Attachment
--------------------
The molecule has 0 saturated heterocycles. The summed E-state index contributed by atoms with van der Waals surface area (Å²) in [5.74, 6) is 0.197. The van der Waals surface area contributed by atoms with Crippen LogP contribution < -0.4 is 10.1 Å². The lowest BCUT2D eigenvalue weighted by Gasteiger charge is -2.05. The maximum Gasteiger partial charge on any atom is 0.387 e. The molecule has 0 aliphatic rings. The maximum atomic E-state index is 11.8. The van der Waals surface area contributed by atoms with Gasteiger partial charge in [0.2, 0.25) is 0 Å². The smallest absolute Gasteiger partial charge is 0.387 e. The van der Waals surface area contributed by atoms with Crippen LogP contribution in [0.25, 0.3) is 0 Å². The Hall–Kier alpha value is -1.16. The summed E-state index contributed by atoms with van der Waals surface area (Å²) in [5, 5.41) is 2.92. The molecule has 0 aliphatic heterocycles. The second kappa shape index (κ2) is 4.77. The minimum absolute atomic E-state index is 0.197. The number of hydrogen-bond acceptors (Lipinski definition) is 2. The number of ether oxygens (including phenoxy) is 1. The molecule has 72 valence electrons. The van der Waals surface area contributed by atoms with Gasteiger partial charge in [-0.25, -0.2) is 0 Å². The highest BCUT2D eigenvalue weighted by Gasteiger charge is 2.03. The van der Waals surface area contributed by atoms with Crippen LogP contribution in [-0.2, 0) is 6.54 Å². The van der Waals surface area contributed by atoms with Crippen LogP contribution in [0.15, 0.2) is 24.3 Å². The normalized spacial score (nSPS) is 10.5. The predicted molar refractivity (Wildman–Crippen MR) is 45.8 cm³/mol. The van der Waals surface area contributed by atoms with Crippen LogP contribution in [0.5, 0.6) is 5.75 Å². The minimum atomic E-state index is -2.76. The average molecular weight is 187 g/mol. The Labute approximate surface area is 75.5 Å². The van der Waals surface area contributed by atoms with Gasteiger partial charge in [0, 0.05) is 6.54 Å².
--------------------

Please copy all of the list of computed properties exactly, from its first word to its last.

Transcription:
The molecule has 0 saturated heterocycles. The summed E-state index contributed by atoms with van der Waals surface area (Å²) in [5.74, 6) is 0.197. The van der Waals surface area contributed by atoms with Crippen LogP contribution < -0.4 is 10.1 Å². The lowest BCUT2D eigenvalue weighted by Gasteiger charge is -2.05. The maximum Gasteiger partial charge on any atom is 0.387 e. The molecule has 0 aliphatic rings. The maximum atomic E-state index is 11.8. The van der Waals surface area contributed by atoms with Gasteiger partial charge in [0.2, 0.25) is 0 Å². The smallest absolute Gasteiger partial charge is 0.387 e. The van der Waals surface area contributed by atoms with Crippen LogP contribution in [0.25, 0.3) is 0 Å². The Hall–Kier alpha value is -1.16. The summed E-state index contributed by atoms with van der Waals surface area (Å²) in [5, 5.41) is 2.92. The molecule has 0 aliphatic heterocycles. The second kappa shape index (κ2) is 4.77. The minimum absolute atomic E-state index is 0.197. The number of hydrogen-bond acceptors (Lipinski definition) is 2. The number of ether oxygens (including phenoxy) is 1. The molecule has 72 valence electrons. The van der Waals surface area contributed by atoms with Gasteiger partial charge in [-0.25, -0.2) is 0 Å². The highest BCUT2D eigenvalue weighted by Gasteiger charge is 2.03. The van der Waals surface area contributed by atoms with Crippen LogP contribution in [-0.2, 0) is 6.54 Å². The van der Waals surface area contributed by atoms with Crippen LogP contribution in [0.15, 0.2) is 24.3 Å². The normalized spacial score (nSPS) is 10.5. The predicted molar refractivity (Wildman–Crippen MR) is 45.8 cm³/mol. The van der Waals surface area contributed by atoms with Crippen LogP contribution in [0.5, 0.6) is 5.75 Å². The minimum atomic E-state index is -2.76. The average molecular weight is 187 g/mol. The Labute approximate surface area is 75.5 Å². The van der Waals surface area contributed by atoms with Gasteiger partial charge in [0, 0.05) is 6.54 Å².